Form 2553, also known as the "Election by a Small Business Corporation," is a form that is used by small business corporations to elect to be taxed as S corporations. This type of corporation is a special type of business structure that is treated differently for tax purposes than a regular corporation.
This form is important because it allows small business corporations to avoid being taxed as regular C corporations, which can have higher tax rates.
When and Why was Form 2553 Introduced?
Form 2553 was introduced by the Internal Revenue Service (IRS) to provide small business corporations with the option to be taxed as an S corporation, which can provide certain tax benefits.
This form is typically used by small business corporations that want to avoid being taxed as a regular corporation, which is often subject to double taxation.
By electing to be taxed as an S corporation, the business can avoid this double taxation and instead have its income and losses pass through to its shareholders, who are then taxed on their personal tax returns.
Form 2553 can be filed at any time, but it must be filed within the tax year in which the election is to take effect.
It's important to note that not all businesses are eligible to be taxed as an S corporation, so it's important to consult with a tax professional or refer to the instructions on Form 2553 to determine if your business is eligible.
The Process for Completing and Filing Form 2553
To complete and file this form, you will need to follow these steps:
Determine if your corporation or organization is eligible to make the S corporation election by checking the requirements listed in the instructions for Form 2553.
Collect the necessary information and documents.
Download a copy of Form 2553 from the IRS website or request a copy by calling the IRS at 1-800-829-3676.
Complete the form by filling in all the required information and signing it. Be sure to check the box in Part I to indicate that you are making the S corporation election.
Mail the completed Form 2553 to the address listed in the instructions for the form. It is important to file this form within the required time frame, which is within the first 75 days of the tax year for which you want the election to be effective.
Keep a copy of the completed Form 2553 for your records.
Information and Documents Needed to Fill Out Form 2553
The IRS requires certain information from you and your business. This includes:
Name of your company, address, and employer identification number (EIN)
The date your company started or will begin operations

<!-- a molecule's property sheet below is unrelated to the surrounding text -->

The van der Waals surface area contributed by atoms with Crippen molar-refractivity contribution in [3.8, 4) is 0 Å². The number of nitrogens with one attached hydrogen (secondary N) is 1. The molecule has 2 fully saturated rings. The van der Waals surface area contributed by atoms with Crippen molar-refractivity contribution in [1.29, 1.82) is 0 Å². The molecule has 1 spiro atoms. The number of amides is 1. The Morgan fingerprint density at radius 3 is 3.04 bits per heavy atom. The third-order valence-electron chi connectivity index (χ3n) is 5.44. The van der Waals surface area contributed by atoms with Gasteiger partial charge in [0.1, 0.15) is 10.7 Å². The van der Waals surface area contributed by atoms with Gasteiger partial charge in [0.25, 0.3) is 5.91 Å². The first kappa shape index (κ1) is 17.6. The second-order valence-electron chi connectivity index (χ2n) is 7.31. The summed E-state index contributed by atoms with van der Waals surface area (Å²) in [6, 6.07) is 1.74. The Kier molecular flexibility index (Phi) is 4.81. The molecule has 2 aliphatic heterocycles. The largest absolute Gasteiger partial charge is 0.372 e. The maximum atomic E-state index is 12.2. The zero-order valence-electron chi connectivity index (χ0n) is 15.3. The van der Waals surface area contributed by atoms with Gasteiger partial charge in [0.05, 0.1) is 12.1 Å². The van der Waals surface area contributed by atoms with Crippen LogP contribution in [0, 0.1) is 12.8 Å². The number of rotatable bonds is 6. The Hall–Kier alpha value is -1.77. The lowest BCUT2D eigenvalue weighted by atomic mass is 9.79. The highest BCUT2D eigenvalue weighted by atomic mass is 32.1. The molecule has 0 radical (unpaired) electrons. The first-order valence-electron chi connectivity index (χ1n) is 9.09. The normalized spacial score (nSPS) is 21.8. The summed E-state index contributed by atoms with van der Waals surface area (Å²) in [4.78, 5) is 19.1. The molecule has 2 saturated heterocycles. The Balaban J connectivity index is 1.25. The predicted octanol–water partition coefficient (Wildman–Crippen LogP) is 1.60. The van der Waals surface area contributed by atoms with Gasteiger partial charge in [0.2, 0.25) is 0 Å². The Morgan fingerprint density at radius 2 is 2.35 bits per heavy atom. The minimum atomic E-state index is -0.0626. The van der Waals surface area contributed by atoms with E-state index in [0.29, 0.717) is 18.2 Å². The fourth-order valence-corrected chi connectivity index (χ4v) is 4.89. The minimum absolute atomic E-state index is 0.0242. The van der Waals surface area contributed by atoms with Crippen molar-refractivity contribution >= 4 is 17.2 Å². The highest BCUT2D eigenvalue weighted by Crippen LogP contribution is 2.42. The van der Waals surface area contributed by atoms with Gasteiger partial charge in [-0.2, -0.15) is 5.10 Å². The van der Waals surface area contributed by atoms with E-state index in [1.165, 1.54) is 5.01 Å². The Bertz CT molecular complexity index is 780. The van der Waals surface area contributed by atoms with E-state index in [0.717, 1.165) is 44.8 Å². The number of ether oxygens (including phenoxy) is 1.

The name and address of each person who owns at least 25% of the business
A statement that your business is a corporation or a limited liability company (LLC) and that you are electing to be treated as an S corporation for tax purposes
The date on which you want your S corporation election to take effect
The signatures of all the owners who own at least 25% of the business
If you are filing Form 2553 to revoke a previous S corporation election, you will also need to provide the date on which the original election was made, as well as the reason for revoking the election.
You may also need to provide additional information, depending on your specific circumstances.
What if Form 2553 Is Being Filed Late
If you fail to file Form 2553 within two months and fifteen days, your S corporation election will not be valid for the current tax year.
However, the IRS does allow for a late election in certain circumstances.
If you have a valid reason for filing Form 2553 late, you can request relief from the IRS by attaching a statement along with your Form 2553 explaining the reason for the delay.
The IRS will review your request and determine whether to grant relief from the late filing penalty. If you are granted relief, your S corporation election will be considered valid for the current tax year.
Benefits of Completing and Filing Form 2553
Electing to be treated as a corporation can have several benefits, including:
1. Limited Liability Protection
One of the biggest benefits of incorporating your business is that it provides limited liability protection to the owners of the business, also known as shareholders.
This means that the personal assets of the shareholders are generally not at risk in the event that the business is sued or incurs debt.
2. Professional Image
Incorporating your business can also give it a more professional image. This can make it easier to attract customers, clients, and investors and can also make it easier to negotiate deals and contracts.
3. Tax Benefits
Corporations are often able to take advantage of certain tax deductions and credits that are not available to sole proprietorships or partnerships.
For example, corporations can typically deduct the cost of employee benefits, such as health insurance and retirement plans, which can save the business money on its taxes.
4. Increased Credibility
This can be especially important if you are looking to obtain financing from banks or other lenders, as they are often more willing to lend to incorporated businesses than to unincorporated ones.
5. Easier to Transfer Ownership
Another benefit of incorporating your business is that it can make it easier to transfer ownership of the business to new shareholders. This can be important if you are looking to sell your business or bring on new partners.